Beaumont: I was not the cause, I was far away. I was in Dallas so I was far removed from Houston, where that was the epicenter of the earthquake. But about three years into my accounting career, I really wanted to pursue pastoral ministry. I had been involved for the first time in a really good local church. The church was a combination of excellent preaching and teaching which I was growing from and also really strategic leadership. They thought intentionally about the mission of the church, where they were going as a church, they just lead the congregation very well. So I had always thought of churches just it’s always there and it does the same thing. And it was… we would use the term entrepreneurial today, I know you used… you’ve done a previous podcast on that. They didn’t use that term, but that’s what it was and combined with really robust teaching and preaching.
So it was really compelling to me. I knew how to get in front of people and talk, I’ve been doing that for most of my life. I thought I could do this if I had anything to say, if I don’t have anything to say, so I went to the seminary. And went to seminary to learn theology, learn Bible, church history, and in seminary, while in seminary, I had an accounting client in Denver, Colorado and I fell in love with Denver. And God gave me a particular burden, especially for the urban center of Denver, which this would have been in the early 2000s that I was there.
It was kind of on the front end of kind of the movement of people returning to the cities, Christians returning to the cities. There really weren’t very many gospel preaching churches that were really trying to reach people in the middle of Denver in the year 2000, 2001, 2002. There’s many now by God’s grace, but there weren’t many then and so I was just a burden for these people and so for me church planting was really a call to a particular place and people, and I think that’s significant. I meet church planters who, they’re like, “I’m a church planter and I’m just trying to figure out where to plant a church.” And then the others who maybe have a more specific call to people in a place and mine was to people in a place. Did some assessments and found out that I’m kind of wired gifted to be a planter, that’s in the makeup God’s given me, but my thought process was not, “I’m an entrepreneurial leader, where do I go?” It was really more, “Here’s the people in a place that God’s just given me a special passion for.”
Merida: So we’re talking about singleness and church planting. Do you think we need to give more time to training single men for church planting? Give more time to training single women in our churches? What’s been your experience? What are some of the gaps? What are some of the needs?
Beaumont: Probably just to be open to the possibility of single men and women in church planting in pastoral ministry is where I would say the church probably needs to start. I think we have a lot of great avenues for training and equipping. There is a sense that in which single men and women are automatically considered not yet ready for those processes. I remember graduating seminary and looking for jobs in ministry and not really having any options. There weren’t churches that wanted to hire a 31-year-old at the time, single guy. So church planting wasn’t, I didn’t plant a church because that’s all I could do, but it was actually a church planting organization called Fellowship Associates agreed to partner with me, train me and it was really unusual at the time and probably still is unusual for a church planting organization or a church that’s sending church planters to really consider a single man for that calling. But they did, they agreed to it. They took a chance on me and so even just to be in that track was unusual.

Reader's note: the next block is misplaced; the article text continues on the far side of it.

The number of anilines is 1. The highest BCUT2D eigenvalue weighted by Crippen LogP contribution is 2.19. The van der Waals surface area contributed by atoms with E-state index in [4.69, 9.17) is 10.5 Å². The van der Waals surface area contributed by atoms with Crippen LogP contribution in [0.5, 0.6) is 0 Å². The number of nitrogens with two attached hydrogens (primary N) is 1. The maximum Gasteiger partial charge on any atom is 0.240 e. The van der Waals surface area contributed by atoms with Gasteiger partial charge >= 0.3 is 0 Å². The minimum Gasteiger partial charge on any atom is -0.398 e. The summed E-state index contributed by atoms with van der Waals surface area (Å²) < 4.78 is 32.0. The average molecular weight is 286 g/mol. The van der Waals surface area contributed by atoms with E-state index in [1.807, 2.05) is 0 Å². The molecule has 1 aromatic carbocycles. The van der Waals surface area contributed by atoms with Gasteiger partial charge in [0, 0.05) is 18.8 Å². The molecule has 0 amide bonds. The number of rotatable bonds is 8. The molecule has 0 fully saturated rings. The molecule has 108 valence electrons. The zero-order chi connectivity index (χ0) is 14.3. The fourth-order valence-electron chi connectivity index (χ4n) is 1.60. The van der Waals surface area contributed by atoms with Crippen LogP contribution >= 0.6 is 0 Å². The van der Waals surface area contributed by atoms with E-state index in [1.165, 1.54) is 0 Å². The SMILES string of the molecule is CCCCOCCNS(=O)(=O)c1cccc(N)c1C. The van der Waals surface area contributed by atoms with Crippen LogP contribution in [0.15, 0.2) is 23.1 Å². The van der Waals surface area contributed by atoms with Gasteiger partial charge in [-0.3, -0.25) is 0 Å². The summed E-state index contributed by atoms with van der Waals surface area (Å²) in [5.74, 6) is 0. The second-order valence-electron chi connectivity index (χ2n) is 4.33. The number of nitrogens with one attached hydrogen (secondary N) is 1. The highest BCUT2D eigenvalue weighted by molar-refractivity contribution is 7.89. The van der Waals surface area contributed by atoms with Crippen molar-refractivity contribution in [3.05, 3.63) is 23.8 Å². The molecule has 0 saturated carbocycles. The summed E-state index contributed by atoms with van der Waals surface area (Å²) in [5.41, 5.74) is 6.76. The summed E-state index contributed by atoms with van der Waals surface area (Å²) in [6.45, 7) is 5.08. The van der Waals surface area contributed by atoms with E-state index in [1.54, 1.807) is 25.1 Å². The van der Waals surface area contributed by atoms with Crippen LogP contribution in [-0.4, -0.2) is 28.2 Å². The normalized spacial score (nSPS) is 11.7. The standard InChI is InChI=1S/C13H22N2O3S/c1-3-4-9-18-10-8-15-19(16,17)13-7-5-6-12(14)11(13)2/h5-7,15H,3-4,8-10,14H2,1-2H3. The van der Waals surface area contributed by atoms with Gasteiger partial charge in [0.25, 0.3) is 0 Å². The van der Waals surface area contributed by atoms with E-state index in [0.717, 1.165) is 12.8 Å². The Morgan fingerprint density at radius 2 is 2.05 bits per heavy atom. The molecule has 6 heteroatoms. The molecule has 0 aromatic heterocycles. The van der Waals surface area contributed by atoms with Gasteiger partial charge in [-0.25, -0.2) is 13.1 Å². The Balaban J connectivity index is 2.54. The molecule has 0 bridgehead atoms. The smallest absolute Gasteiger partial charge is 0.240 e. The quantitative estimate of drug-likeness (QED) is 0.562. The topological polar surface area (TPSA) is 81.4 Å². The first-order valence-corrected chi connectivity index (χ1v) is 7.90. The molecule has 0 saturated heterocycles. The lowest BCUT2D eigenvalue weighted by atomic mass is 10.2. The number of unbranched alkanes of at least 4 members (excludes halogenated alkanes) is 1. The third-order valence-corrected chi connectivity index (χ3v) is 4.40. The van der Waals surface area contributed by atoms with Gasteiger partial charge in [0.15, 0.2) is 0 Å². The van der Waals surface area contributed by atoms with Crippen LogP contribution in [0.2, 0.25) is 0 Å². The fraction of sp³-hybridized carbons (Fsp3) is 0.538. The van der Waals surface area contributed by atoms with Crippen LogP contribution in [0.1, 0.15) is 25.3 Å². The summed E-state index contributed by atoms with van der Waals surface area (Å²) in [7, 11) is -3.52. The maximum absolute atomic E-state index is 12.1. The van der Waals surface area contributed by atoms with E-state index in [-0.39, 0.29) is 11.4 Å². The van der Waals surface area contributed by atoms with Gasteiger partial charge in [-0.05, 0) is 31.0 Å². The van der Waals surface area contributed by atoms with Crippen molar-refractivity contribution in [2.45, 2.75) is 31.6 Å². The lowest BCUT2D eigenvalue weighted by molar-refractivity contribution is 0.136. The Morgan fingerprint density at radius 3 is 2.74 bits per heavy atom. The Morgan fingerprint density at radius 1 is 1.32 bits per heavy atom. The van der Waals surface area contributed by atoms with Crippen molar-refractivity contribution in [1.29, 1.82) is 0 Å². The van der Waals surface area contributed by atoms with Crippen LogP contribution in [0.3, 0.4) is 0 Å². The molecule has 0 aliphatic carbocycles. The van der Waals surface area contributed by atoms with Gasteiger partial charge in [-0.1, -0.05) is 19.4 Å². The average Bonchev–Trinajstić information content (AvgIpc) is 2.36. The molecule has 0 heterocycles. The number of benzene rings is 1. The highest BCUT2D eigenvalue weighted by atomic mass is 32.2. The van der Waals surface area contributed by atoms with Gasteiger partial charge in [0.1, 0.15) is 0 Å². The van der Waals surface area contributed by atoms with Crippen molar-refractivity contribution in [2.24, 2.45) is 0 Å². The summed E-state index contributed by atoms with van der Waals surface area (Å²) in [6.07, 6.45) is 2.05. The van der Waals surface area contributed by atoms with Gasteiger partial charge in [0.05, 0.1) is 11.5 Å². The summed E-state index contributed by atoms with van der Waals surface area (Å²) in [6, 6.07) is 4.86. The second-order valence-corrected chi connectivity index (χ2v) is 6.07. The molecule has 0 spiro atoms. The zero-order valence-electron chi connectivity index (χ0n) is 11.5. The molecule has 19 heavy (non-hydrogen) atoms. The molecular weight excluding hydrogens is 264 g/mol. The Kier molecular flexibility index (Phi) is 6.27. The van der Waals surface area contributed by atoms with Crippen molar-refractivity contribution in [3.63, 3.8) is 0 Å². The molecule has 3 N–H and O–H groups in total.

Merida: What kind of opportunities has singleness afforded you in ministry?
Beaumont: Well, there’s the obvious. I would say there’s the obvious answers which are true and need to be acknowledged which are that being single gives you an opportunity to devote yourself wholly to a work of Kingdom advancement in a way that marriage makes more complicated and having a family makes more complicated. So, you know, you’ve planted a church and you lead a church, you know how exhausting it is, you know how much energy it requires, and there is a certain element of freedom to give yourself fully to that.
And in a way that you don’t… that I just noticed my married friends who are also pastors and church planters have more complicated considerations. So that’s the obvious one. The surprising one for me has been I’ve had to develop a theology of singleness and the kingdom of God. And I did that a few years ago when a friend challenged… a friend of mine, Bob [inaudible 00:10:06], an Acts 29 pastor, asked me to come teach at his church on the theology of singleness and I said, “Bob, I don’t have a theology of singleness,” you know. And he said, “Well, you got a couple of months to figure it out.” So I did, I just sort of figured it out. And it was such a…it was so life-giving to my soul to study that, to see how the Kingdom of God advances through the making of disciples, not through making babies, but through making spiritual children, through new birth, not through procreation.